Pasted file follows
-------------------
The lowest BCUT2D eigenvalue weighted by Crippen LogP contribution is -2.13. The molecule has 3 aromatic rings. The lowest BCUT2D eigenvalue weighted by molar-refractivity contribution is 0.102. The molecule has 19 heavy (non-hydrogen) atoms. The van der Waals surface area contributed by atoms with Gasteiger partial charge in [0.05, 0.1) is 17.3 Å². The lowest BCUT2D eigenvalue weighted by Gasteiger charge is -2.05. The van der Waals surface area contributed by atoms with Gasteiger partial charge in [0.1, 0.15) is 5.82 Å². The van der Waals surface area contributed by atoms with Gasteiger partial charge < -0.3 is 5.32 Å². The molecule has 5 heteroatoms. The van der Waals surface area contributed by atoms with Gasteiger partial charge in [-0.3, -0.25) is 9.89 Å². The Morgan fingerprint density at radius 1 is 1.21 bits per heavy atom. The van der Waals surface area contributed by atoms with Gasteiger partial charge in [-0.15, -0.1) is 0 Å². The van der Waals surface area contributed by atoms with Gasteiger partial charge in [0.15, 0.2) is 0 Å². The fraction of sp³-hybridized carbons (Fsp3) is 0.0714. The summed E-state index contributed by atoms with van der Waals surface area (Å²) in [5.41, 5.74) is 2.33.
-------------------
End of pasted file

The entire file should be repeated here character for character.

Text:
The lowest BCUT2D eigenvalue weighted by Crippen LogP contribution is -2.13. The molecule has 3 aromatic rings. The lowest BCUT2D eigenvalue weighted by molar-refractivity contribution is 0.102. The molecule has 19 heavy (non-hydrogen) atoms. The van der Waals surface area contributed by atoms with Gasteiger partial charge in [0.05, 0.1) is 17.3 Å². The lowest BCUT2D eigenvalue weighted by Gasteiger charge is -2.05. The van der Waals surface area contributed by atoms with Gasteiger partial charge in [0.1, 0.15) is 5.82 Å². The van der Waals surface area contributed by atoms with Gasteiger partial charge < -0.3 is 5.32 Å². The molecule has 5 heteroatoms. The van der Waals surface area contributed by atoms with Gasteiger partial charge in [-0.3, -0.25) is 9.89 Å². The Morgan fingerprint density at radius 1 is 1.21 bits per heavy atom. The van der Waals surface area contributed by atoms with Gasteiger partial charge in [-0.15, -0.1) is 0 Å². The van der Waals surface area contributed by atoms with Gasteiger partial charge in [0.15, 0.2) is 0 Å². The fraction of sp³-hybridized carbons (Fsp3) is 0.0714. The summed E-state index contributed by atoms with van der Waals surface area (Å²) in [5.41, 5.74) is 2.33.